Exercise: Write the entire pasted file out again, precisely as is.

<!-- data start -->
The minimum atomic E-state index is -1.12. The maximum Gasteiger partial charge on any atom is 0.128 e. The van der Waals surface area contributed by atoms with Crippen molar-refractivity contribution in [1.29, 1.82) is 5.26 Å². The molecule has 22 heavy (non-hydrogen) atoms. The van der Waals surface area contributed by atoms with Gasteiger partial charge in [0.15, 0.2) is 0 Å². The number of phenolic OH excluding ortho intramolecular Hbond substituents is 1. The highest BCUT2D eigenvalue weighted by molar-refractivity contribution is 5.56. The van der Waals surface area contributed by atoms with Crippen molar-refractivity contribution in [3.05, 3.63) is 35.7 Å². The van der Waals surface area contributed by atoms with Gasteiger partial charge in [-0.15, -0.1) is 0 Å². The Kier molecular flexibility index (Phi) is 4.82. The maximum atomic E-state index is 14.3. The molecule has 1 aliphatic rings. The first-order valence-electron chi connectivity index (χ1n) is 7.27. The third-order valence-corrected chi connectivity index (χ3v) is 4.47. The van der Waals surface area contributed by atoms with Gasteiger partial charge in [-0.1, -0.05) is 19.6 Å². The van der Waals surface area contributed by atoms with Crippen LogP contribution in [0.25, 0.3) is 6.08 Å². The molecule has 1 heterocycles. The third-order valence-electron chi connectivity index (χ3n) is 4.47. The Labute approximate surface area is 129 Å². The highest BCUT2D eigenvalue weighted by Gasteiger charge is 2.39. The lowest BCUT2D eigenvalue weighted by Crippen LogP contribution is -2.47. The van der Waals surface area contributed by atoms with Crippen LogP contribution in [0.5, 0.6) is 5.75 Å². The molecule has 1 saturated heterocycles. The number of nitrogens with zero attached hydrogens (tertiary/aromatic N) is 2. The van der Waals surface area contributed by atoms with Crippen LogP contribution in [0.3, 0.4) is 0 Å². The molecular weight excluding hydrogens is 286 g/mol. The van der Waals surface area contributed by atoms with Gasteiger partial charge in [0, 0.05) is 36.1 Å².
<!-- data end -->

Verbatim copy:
The minimum atomic E-state index is -1.12. The maximum Gasteiger partial charge on any atom is 0.128 e. The van der Waals surface area contributed by atoms with Crippen molar-refractivity contribution in [1.29, 1.82) is 5.26 Å². The molecule has 22 heavy (non-hydrogen) atoms. The van der Waals surface area contributed by atoms with Gasteiger partial charge in [0.15, 0.2) is 0 Å². The number of phenolic OH excluding ortho intramolecular Hbond substituents is 1. The highest BCUT2D eigenvalue weighted by molar-refractivity contribution is 5.56. The van der Waals surface area contributed by atoms with Crippen molar-refractivity contribution in [3.05, 3.63) is 35.7 Å². The van der Waals surface area contributed by atoms with Gasteiger partial charge in [-0.15, -0.1) is 0 Å². The Kier molecular flexibility index (Phi) is 4.82. The maximum atomic E-state index is 14.3. The molecule has 1 aliphatic rings. The first-order valence-electron chi connectivity index (χ1n) is 7.27. The third-order valence-corrected chi connectivity index (χ3v) is 4.47. The van der Waals surface area contributed by atoms with Gasteiger partial charge in [-0.1, -0.05) is 19.6 Å². The van der Waals surface area contributed by atoms with Crippen LogP contribution in [0.25, 0.3) is 6.08 Å². The molecule has 1 heterocycles. The third-order valence-electron chi connectivity index (χ3n) is 4.47. The Labute approximate surface area is 129 Å². The highest BCUT2D eigenvalue weighted by Gasteiger charge is 2.39. The lowest BCUT2D eigenvalue weighted by Crippen LogP contribution is -2.47. The van der Waals surface area contributed by atoms with Crippen LogP contribution in [0.5, 0.6) is 5.75 Å². The molecule has 1 saturated heterocycles. The number of nitrogens with zero attached hydrogens (tertiary/aromatic N) is 2. The van der Waals surface area contributed by atoms with Crippen LogP contribution in [0.3, 0.4) is 0 Å². The molecular weight excluding hydrogens is 286 g/mol. The van der Waals surface area contributed by atoms with Gasteiger partial charge in [0, 0.05) is 36.1 Å².